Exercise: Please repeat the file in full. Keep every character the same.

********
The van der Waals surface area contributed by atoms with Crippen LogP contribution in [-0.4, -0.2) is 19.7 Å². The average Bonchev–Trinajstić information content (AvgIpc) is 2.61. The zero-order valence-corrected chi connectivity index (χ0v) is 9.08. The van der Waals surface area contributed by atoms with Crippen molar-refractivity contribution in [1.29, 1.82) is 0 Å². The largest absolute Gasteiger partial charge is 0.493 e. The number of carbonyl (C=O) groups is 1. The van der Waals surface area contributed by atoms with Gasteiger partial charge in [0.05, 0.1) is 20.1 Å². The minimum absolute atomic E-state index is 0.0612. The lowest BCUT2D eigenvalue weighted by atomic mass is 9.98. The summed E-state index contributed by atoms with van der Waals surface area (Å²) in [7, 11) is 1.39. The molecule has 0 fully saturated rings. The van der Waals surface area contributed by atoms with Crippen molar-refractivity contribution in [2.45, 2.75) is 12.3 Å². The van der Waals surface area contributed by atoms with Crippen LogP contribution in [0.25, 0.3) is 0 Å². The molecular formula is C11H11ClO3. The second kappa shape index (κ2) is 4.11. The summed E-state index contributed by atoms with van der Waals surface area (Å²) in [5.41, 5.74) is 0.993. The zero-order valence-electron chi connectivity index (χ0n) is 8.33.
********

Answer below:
The van der Waals surface area contributed by atoms with Crippen LogP contribution in [-0.4, -0.2) is 19.7 Å². The average Bonchev–Trinajstić information content (AvgIpc) is 2.61. The zero-order valence-corrected chi connectivity index (χ0v) is 9.08. The van der Waals surface area contributed by atoms with Crippen molar-refractivity contribution in [1.29, 1.82) is 0 Å². The largest absolute Gasteiger partial charge is 0.493 e. The number of carbonyl (C=O) groups is 1. The van der Waals surface area contributed by atoms with Gasteiger partial charge in [0.05, 0.1) is 20.1 Å². The minimum absolute atomic E-state index is 0.0612. The lowest BCUT2D eigenvalue weighted by atomic mass is 9.98. The summed E-state index contributed by atoms with van der Waals surface area (Å²) in [7, 11) is 1.39. The molecule has 0 fully saturated rings. The van der Waals surface area contributed by atoms with Crippen molar-refractivity contribution in [2.45, 2.75) is 12.3 Å². The van der Waals surface area contributed by atoms with Crippen LogP contribution in [0.25, 0.3) is 0 Å². The molecular formula is C11H11ClO3. The second kappa shape index (κ2) is 4.11. The summed E-state index contributed by atoms with van der Waals surface area (Å²) in [5.41, 5.74) is 0.993. The zero-order valence-electron chi connectivity index (χ0n) is 8.33.